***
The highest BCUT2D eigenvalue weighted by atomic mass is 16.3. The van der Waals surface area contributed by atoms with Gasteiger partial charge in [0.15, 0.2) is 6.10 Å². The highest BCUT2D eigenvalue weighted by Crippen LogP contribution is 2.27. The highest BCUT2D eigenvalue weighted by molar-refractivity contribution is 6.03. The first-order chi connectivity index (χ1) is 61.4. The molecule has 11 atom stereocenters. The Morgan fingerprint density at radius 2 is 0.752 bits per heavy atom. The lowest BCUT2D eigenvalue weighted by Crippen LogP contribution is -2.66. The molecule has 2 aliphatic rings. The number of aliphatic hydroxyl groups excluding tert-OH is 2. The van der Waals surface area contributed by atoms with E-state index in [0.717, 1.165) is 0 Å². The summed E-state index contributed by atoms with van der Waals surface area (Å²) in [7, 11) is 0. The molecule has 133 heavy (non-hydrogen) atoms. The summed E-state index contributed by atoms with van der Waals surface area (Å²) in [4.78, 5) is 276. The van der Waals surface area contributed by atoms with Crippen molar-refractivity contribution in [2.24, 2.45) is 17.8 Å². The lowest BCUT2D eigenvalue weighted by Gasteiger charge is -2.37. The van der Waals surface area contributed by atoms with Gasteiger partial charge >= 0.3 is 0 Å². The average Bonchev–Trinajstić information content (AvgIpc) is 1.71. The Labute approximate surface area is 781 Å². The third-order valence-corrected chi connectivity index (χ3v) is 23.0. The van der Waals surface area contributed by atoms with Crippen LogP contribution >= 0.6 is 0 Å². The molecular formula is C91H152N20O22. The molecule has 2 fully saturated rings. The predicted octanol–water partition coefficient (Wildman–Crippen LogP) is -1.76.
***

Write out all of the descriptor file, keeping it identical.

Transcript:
The highest BCUT2D eigenvalue weighted by atomic mass is 16.3. The van der Waals surface area contributed by atoms with Gasteiger partial charge in [0.15, 0.2) is 6.10 Å². The highest BCUT2D eigenvalue weighted by Crippen LogP contribution is 2.27. The highest BCUT2D eigenvalue weighted by molar-refractivity contribution is 6.03. The first-order chi connectivity index (χ1) is 61.4. The molecule has 11 atom stereocenters. The Morgan fingerprint density at radius 2 is 0.752 bits per heavy atom. The lowest BCUT2D eigenvalue weighted by Crippen LogP contribution is -2.66. The molecule has 2 aliphatic rings. The number of aliphatic hydroxyl groups excluding tert-OH is 2. The van der Waals surface area contributed by atoms with E-state index in [0.717, 1.165) is 0 Å². The summed E-state index contributed by atoms with van der Waals surface area (Å²) in [7, 11) is 0. The molecule has 133 heavy (non-hydrogen) atoms. The summed E-state index contributed by atoms with van der Waals surface area (Å²) in [4.78, 5) is 276. The van der Waals surface area contributed by atoms with Crippen molar-refractivity contribution in [2.24, 2.45) is 17.8 Å². The lowest BCUT2D eigenvalue weighted by Gasteiger charge is -2.37. The van der Waals surface area contributed by atoms with Gasteiger partial charge >= 0.3 is 0 Å². The average Bonchev–Trinajstić information content (AvgIpc) is 1.71. The Labute approximate surface area is 781 Å². The third-order valence-corrected chi connectivity index (χ3v) is 23.0. The van der Waals surface area contributed by atoms with Crippen LogP contribution >= 0.6 is 0 Å². The molecular formula is C91H152N20O22. The molecule has 2 fully saturated rings. The predicted octanol–water partition coefficient (Wildman–Crippen LogP) is -1.76.